— A Middy of the King - A Romance of the Old British Navy • Harry Collingwood

... earnestness that it was not long before he won from the King the title of Supreme Splendiferous Maintainer of the Twenty-Four Handicap Except on Windy Days when It Goes Up to Thirty—a title which in ordinary conversation was usually abbreviated to The Dub. ...
— The Clicking of Cuthbert • P. G. Wodehouse

... washing (two shillings a day). He didn't worry about it. His daughter sewed shirts, the rude grocer to pay. He didn't worry about it. While his wife beat her tireless rub-a-dub-dub On the washboard drum in her old wooden tub, He sat by the fire and he just let her rub. ...
— Successful Recitations • Various

... Charles, "Odd's fish! a noble dish! Ay, noble made by me! By kingly right, I dub thee ...
— Christmas - Its Origin, Celebration and Significance as Related in Prose and Verse • Various

... on his grey mare, Meg— A better never lifted leg— Tam skelpit on through dub and mire, Despising wind, and rain, and fire; Whiles holding fast his guid blue bonnet; Whiles crooning o'er some auld Scots sonnet; Whiles glow'ring round wi' prudent cares, Lest bogles catch him unawares; ...
— The Mysteries of All Nations • James Grant

... dub me Knight, I christen you Princess," said he, laughing as if embarrassed, yet pleased. "Because, I confess I wandered near enough to the border last night, to think of you as a princess who'd been shut up in a glass ...
— The Heather-Moon • C. N. Williamson and A. M. Williamson

... no need that he should have such care,' sneered Sir Kay, who was a man of a sour mind. 'I dare swear that he is but a villein born. If he were of good blood he would have craved a horse and harness. And since he hath no name I will dub him Beaumains, or Fair Hands, for see how soft are his hands! And he shall live in the kitchen, and become ...
— King Arthur's Knights - The Tales Re-told for Boys & Girls • Henry Gilbert

... persons who sell them by wholesale, and he of course gets them for little or nothing: then what does he do but dresses out his board, to give them the best appearance he can, and toddles into the streets, touting{5} for a good customer. The first genteel bit of flash he meets that he thinks will dub up the possibles,{6} he dashes down the board, breaks all the broken heads, and appeals in a pitiful way for remuneration for his loss; so that nine times out of ten he gets some Johnny-raw or other ...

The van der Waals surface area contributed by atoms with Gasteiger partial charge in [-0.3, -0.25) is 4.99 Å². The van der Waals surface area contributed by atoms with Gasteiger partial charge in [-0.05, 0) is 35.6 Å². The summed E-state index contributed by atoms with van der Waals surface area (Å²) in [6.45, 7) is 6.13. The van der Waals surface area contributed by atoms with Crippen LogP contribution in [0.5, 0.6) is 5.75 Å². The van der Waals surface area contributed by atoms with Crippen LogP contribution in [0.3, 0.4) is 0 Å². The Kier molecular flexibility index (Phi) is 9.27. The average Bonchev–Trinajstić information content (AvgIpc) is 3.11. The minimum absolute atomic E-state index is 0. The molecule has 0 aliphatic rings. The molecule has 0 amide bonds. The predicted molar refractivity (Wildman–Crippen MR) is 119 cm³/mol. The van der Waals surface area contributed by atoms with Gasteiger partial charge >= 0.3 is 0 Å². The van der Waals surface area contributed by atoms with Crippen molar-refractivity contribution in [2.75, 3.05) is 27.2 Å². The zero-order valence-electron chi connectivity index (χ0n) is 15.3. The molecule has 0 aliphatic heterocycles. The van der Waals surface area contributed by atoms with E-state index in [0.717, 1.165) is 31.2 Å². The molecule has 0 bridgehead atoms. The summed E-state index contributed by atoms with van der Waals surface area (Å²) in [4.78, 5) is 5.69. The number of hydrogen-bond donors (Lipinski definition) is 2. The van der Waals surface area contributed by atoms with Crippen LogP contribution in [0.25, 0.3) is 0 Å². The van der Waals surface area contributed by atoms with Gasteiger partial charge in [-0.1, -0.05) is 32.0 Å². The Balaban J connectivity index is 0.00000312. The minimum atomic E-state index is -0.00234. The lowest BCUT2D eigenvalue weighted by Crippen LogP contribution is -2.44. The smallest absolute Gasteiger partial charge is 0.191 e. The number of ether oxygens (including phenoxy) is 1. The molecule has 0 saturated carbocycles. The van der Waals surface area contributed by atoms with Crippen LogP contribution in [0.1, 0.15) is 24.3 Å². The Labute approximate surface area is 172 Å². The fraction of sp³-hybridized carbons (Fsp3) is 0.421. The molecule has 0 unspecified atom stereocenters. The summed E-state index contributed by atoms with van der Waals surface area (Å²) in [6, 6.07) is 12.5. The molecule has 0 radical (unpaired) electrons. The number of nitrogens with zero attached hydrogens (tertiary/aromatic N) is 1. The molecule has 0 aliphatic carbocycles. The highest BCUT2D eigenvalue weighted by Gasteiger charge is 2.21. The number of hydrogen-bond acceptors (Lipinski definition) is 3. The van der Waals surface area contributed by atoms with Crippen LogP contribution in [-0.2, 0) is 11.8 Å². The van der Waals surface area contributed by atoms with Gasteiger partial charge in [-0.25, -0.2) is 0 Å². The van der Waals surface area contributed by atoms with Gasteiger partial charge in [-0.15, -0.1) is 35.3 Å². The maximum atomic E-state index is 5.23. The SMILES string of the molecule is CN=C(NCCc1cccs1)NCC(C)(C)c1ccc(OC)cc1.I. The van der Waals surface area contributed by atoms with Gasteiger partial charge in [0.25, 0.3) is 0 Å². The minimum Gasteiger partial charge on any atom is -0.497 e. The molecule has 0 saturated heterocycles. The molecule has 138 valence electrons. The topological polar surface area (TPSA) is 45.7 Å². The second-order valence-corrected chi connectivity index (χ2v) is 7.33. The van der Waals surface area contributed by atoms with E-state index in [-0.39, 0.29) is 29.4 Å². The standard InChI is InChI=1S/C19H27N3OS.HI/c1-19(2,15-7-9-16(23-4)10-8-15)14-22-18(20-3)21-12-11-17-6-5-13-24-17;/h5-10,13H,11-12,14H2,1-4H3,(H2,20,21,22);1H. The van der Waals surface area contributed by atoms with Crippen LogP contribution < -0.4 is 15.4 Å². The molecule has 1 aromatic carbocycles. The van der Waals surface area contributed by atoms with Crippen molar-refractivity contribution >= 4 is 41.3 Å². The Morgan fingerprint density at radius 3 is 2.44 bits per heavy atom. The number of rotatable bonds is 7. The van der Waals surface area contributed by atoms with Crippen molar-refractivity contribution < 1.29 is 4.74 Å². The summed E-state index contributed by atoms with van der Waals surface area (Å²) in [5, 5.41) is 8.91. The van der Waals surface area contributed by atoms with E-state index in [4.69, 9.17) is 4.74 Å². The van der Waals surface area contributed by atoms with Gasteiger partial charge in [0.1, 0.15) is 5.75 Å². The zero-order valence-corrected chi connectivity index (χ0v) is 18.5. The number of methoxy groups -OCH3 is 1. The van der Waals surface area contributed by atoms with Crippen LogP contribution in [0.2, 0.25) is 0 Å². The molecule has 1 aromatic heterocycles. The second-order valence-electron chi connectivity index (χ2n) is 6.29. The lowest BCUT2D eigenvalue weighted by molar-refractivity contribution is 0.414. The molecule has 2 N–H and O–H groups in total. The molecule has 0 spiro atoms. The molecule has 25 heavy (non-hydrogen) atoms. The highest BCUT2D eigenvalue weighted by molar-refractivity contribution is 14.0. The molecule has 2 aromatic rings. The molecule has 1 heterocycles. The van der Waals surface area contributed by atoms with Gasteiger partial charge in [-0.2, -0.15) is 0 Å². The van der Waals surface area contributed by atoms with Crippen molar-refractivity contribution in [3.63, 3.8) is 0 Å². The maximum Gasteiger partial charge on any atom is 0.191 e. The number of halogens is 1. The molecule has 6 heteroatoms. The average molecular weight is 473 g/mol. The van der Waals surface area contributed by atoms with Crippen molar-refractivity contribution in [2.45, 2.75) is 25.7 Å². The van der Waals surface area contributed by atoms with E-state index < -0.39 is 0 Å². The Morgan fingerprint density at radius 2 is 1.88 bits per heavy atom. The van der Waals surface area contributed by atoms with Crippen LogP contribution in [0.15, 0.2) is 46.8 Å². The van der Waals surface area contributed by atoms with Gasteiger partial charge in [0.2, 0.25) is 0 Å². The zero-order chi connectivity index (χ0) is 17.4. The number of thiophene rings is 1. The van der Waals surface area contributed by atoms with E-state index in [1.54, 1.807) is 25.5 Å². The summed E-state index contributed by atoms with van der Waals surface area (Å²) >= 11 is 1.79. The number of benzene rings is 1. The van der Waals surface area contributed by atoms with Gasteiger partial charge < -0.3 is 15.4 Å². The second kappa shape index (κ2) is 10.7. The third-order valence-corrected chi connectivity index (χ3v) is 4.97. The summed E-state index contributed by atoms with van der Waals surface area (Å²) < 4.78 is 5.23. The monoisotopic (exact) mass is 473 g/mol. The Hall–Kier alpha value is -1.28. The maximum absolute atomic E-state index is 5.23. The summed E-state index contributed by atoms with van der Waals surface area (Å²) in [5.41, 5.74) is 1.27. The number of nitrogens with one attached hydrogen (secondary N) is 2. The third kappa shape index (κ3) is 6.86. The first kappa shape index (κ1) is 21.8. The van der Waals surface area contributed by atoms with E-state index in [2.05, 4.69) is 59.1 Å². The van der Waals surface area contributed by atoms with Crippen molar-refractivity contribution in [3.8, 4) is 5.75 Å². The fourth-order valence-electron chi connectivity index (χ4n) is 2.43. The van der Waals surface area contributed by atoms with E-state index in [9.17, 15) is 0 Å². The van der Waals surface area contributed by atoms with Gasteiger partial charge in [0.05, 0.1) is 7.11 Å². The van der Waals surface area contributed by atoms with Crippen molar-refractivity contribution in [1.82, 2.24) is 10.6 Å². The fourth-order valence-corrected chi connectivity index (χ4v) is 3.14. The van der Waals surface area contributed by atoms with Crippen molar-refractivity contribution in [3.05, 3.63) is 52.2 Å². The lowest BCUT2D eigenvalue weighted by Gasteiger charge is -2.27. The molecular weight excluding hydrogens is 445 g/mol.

— Real Life In London, Volumes I. and II. • Pierce Egan

... became its first abbot. During his lifetime or shortly afterwards were founded three others, Sera and Depung both near Lhasa and Tashilhunpo.[947] He himself seems to have ruled simply in virtue of his personal authority as founder, but his nephew and successor Geden-dub[948] claimed the same right as an incarnation of the divine head of the Church, and this claim was supported by a hierarchy which became ...
— Hinduism and Buddhism, An Historical Sketch, Vol. 3 (of 3) • Charles Eliot

... in the swale; and listening to the swindle of the flail, as it sounds dub-a-dub on the corn, from the ...
— The Romany Rye - A Sequel to 'Lavengro' • George Borrow

... There are no villages near the stream. Faintly, far away in the distance, you hear a few subdued sounds, the only evidences of human habitation. There is the tinkle of a cow-bell, the barking of a pariah dog, the monotonous dub-a-dub-dub of a timber-toned tom-tom, muffled and slightly mellowed by the distance. The faint, far cries, and occasional halloos of the herd-boys calling to each other, gradually cease, but the monotonous dub-a-dub-dub continues ...